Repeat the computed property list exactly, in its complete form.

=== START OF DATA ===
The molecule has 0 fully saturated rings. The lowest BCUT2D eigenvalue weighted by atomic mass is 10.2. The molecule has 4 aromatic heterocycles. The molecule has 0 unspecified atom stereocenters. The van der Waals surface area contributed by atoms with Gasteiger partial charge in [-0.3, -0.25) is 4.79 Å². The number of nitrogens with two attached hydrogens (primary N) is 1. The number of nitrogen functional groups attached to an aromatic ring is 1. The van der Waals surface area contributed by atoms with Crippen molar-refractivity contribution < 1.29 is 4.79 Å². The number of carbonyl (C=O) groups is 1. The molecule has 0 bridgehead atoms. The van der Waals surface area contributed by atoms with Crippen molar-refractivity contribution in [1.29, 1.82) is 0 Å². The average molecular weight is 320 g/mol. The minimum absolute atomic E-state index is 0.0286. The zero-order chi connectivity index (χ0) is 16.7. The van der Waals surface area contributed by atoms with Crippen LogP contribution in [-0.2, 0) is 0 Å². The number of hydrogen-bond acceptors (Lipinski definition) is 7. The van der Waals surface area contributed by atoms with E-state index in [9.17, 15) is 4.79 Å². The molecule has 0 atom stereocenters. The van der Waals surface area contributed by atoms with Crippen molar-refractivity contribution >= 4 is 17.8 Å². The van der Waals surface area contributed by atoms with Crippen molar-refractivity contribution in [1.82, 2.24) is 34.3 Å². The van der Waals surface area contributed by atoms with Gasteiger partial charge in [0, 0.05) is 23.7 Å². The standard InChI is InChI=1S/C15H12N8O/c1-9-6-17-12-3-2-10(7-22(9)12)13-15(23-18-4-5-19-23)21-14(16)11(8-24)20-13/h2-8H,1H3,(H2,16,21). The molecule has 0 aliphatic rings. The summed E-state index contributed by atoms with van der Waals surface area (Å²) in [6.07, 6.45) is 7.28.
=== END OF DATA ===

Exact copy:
The molecule has 0 fully saturated rings. The lowest BCUT2D eigenvalue weighted by atomic mass is 10.2. The molecule has 4 aromatic heterocycles. The molecule has 0 unspecified atom stereocenters. The van der Waals surface area contributed by atoms with Gasteiger partial charge in [-0.3, -0.25) is 4.79 Å². The number of nitrogens with two attached hydrogens (primary N) is 1. The number of nitrogen functional groups attached to an aromatic ring is 1. The van der Waals surface area contributed by atoms with Crippen molar-refractivity contribution < 1.29 is 4.79 Å². The number of carbonyl (C=O) groups is 1. The molecule has 0 bridgehead atoms. The van der Waals surface area contributed by atoms with Crippen molar-refractivity contribution in [1.29, 1.82) is 0 Å². The average molecular weight is 320 g/mol. The minimum absolute atomic E-state index is 0.0286. The zero-order chi connectivity index (χ0) is 16.7. The van der Waals surface area contributed by atoms with Crippen LogP contribution in [-0.2, 0) is 0 Å². The number of hydrogen-bond acceptors (Lipinski definition) is 7. The van der Waals surface area contributed by atoms with E-state index in [9.17, 15) is 4.79 Å². The molecule has 0 atom stereocenters. The van der Waals surface area contributed by atoms with Crippen molar-refractivity contribution >= 4 is 17.8 Å². The van der Waals surface area contributed by atoms with Crippen molar-refractivity contribution in [1.82, 2.24) is 34.3 Å². The van der Waals surface area contributed by atoms with Gasteiger partial charge in [0, 0.05) is 23.7 Å². The standard InChI is InChI=1S/C15H12N8O/c1-9-6-17-12-3-2-10(7-22(9)12)13-15(23-18-4-5-19-23)21-14(16)11(8-24)20-13/h2-8H,1H3,(H2,16,21). The molecule has 0 aliphatic rings. The summed E-state index contributed by atoms with van der Waals surface area (Å²) in [6.07, 6.45) is 7.28.